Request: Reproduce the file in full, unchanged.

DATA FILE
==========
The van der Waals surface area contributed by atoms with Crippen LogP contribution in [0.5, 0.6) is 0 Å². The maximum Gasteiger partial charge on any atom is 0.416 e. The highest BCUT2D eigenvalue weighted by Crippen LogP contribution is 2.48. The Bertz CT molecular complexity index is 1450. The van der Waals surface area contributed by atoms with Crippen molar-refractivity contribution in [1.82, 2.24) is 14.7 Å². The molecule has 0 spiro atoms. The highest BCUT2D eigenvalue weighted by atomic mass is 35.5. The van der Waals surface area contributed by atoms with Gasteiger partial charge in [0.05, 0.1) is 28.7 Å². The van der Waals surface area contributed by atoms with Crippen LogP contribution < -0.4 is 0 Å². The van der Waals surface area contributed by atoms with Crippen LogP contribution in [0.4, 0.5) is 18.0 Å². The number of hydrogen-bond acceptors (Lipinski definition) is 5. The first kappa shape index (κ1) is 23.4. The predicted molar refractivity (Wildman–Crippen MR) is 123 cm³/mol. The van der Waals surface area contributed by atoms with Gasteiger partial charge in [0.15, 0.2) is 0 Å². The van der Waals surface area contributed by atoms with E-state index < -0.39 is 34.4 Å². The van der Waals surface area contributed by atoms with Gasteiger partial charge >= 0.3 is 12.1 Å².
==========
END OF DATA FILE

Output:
The van der Waals surface area contributed by atoms with Crippen LogP contribution in [0.5, 0.6) is 0 Å². The maximum Gasteiger partial charge on any atom is 0.416 e. The highest BCUT2D eigenvalue weighted by Crippen LogP contribution is 2.48. The Bertz CT molecular complexity index is 1450. The van der Waals surface area contributed by atoms with Crippen molar-refractivity contribution in [1.82, 2.24) is 14.7 Å². The molecule has 0 spiro atoms. The highest BCUT2D eigenvalue weighted by atomic mass is 35.5. The van der Waals surface area contributed by atoms with Gasteiger partial charge in [0.05, 0.1) is 28.7 Å². The van der Waals surface area contributed by atoms with Crippen LogP contribution < -0.4 is 0 Å². The van der Waals surface area contributed by atoms with Crippen LogP contribution in [0.4, 0.5) is 18.0 Å². The number of hydrogen-bond acceptors (Lipinski definition) is 5. The first kappa shape index (κ1) is 23.4. The predicted molar refractivity (Wildman–Crippen MR) is 123 cm³/mol. The van der Waals surface area contributed by atoms with Gasteiger partial charge in [0.15, 0.2) is 0 Å². The van der Waals surface area contributed by atoms with E-state index < -0.39 is 34.4 Å². The van der Waals surface area contributed by atoms with Gasteiger partial charge >= 0.3 is 12.1 Å².